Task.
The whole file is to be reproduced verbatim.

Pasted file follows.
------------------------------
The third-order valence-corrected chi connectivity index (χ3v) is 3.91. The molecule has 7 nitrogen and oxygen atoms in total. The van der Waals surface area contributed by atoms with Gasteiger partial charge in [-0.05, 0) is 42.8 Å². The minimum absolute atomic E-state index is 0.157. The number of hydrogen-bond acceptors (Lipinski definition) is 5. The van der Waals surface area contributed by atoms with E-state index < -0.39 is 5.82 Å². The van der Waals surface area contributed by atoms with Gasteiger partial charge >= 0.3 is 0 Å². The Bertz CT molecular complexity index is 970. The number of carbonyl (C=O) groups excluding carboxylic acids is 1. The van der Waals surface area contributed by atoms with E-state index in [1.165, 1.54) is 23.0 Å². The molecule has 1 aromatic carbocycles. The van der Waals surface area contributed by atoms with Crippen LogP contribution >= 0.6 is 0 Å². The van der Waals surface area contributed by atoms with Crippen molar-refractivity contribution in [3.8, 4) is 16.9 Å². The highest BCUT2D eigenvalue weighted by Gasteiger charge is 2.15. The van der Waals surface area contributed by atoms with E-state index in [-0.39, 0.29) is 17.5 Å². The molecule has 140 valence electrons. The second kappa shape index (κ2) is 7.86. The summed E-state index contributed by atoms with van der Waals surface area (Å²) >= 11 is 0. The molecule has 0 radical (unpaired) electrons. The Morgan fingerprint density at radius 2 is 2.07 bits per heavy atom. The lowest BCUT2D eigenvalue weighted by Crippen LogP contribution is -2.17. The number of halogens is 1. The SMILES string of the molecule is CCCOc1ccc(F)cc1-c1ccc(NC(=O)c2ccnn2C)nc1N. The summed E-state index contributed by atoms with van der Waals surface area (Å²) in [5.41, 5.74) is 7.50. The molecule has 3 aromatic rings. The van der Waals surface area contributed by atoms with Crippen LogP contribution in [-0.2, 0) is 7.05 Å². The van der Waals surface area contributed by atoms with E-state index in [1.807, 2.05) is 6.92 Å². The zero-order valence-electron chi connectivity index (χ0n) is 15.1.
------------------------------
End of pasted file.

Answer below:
The third-order valence-corrected chi connectivity index (χ3v) is 3.91. The molecule has 7 nitrogen and oxygen atoms in total. The van der Waals surface area contributed by atoms with Gasteiger partial charge in [-0.05, 0) is 42.8 Å². The minimum absolute atomic E-state index is 0.157. The number of hydrogen-bond acceptors (Lipinski definition) is 5. The van der Waals surface area contributed by atoms with E-state index < -0.39 is 5.82 Å². The van der Waals surface area contributed by atoms with Gasteiger partial charge >= 0.3 is 0 Å². The Bertz CT molecular complexity index is 970. The number of carbonyl (C=O) groups excluding carboxylic acids is 1. The van der Waals surface area contributed by atoms with E-state index in [1.165, 1.54) is 23.0 Å². The molecule has 1 aromatic carbocycles. The van der Waals surface area contributed by atoms with Crippen LogP contribution >= 0.6 is 0 Å². The van der Waals surface area contributed by atoms with Crippen molar-refractivity contribution in [3.8, 4) is 16.9 Å². The highest BCUT2D eigenvalue weighted by Gasteiger charge is 2.15. The van der Waals surface area contributed by atoms with E-state index in [-0.39, 0.29) is 17.5 Å². The molecule has 140 valence electrons. The second kappa shape index (κ2) is 7.86. The summed E-state index contributed by atoms with van der Waals surface area (Å²) >= 11 is 0. The molecule has 0 radical (unpaired) electrons. The Morgan fingerprint density at radius 2 is 2.07 bits per heavy atom. The lowest BCUT2D eigenvalue weighted by Crippen LogP contribution is -2.17. The number of halogens is 1. The SMILES string of the molecule is CCCOc1ccc(F)cc1-c1ccc(NC(=O)c2ccnn2C)nc1N. The summed E-state index contributed by atoms with van der Waals surface area (Å²) in [5.41, 5.74) is 7.50. The molecule has 3 aromatic rings. The van der Waals surface area contributed by atoms with Crippen LogP contribution in [-0.2, 0) is 7.05 Å². The van der Waals surface area contributed by atoms with E-state index in [1.807, 2.05) is 6.92 Å². The zero-order valence-electron chi connectivity index (χ0n) is 15.1.